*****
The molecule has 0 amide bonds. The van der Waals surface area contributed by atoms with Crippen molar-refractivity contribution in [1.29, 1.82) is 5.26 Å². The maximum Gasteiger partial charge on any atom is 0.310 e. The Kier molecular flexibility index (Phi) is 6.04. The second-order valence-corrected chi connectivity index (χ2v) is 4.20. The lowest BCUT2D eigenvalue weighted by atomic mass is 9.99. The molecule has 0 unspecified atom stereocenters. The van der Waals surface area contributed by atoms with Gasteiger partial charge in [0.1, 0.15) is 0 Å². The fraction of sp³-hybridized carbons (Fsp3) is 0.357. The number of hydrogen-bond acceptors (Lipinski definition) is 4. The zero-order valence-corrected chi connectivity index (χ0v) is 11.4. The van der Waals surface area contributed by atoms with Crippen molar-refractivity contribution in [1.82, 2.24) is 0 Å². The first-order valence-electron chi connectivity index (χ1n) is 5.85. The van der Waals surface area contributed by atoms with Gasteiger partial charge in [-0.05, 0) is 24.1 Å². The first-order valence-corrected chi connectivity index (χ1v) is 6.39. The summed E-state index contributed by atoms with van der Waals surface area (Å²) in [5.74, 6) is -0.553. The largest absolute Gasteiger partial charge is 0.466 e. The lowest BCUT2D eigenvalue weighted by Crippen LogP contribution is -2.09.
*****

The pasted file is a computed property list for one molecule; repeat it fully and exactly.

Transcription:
The molecule has 0 amide bonds. The van der Waals surface area contributed by atoms with Crippen molar-refractivity contribution in [1.29, 1.82) is 5.26 Å². The maximum Gasteiger partial charge on any atom is 0.310 e. The Kier molecular flexibility index (Phi) is 6.04. The second-order valence-corrected chi connectivity index (χ2v) is 4.20. The lowest BCUT2D eigenvalue weighted by atomic mass is 9.99. The molecule has 0 unspecified atom stereocenters. The van der Waals surface area contributed by atoms with Gasteiger partial charge in [0.1, 0.15) is 0 Å². The fraction of sp³-hybridized carbons (Fsp3) is 0.357. The number of hydrogen-bond acceptors (Lipinski definition) is 4. The zero-order valence-corrected chi connectivity index (χ0v) is 11.4. The van der Waals surface area contributed by atoms with Crippen molar-refractivity contribution in [1.82, 2.24) is 0 Å². The first-order valence-electron chi connectivity index (χ1n) is 5.85. The van der Waals surface area contributed by atoms with Gasteiger partial charge in [-0.05, 0) is 24.1 Å². The first-order valence-corrected chi connectivity index (χ1v) is 6.39. The summed E-state index contributed by atoms with van der Waals surface area (Å²) in [5.74, 6) is -0.553. The largest absolute Gasteiger partial charge is 0.466 e. The lowest BCUT2D eigenvalue weighted by Crippen LogP contribution is -2.09.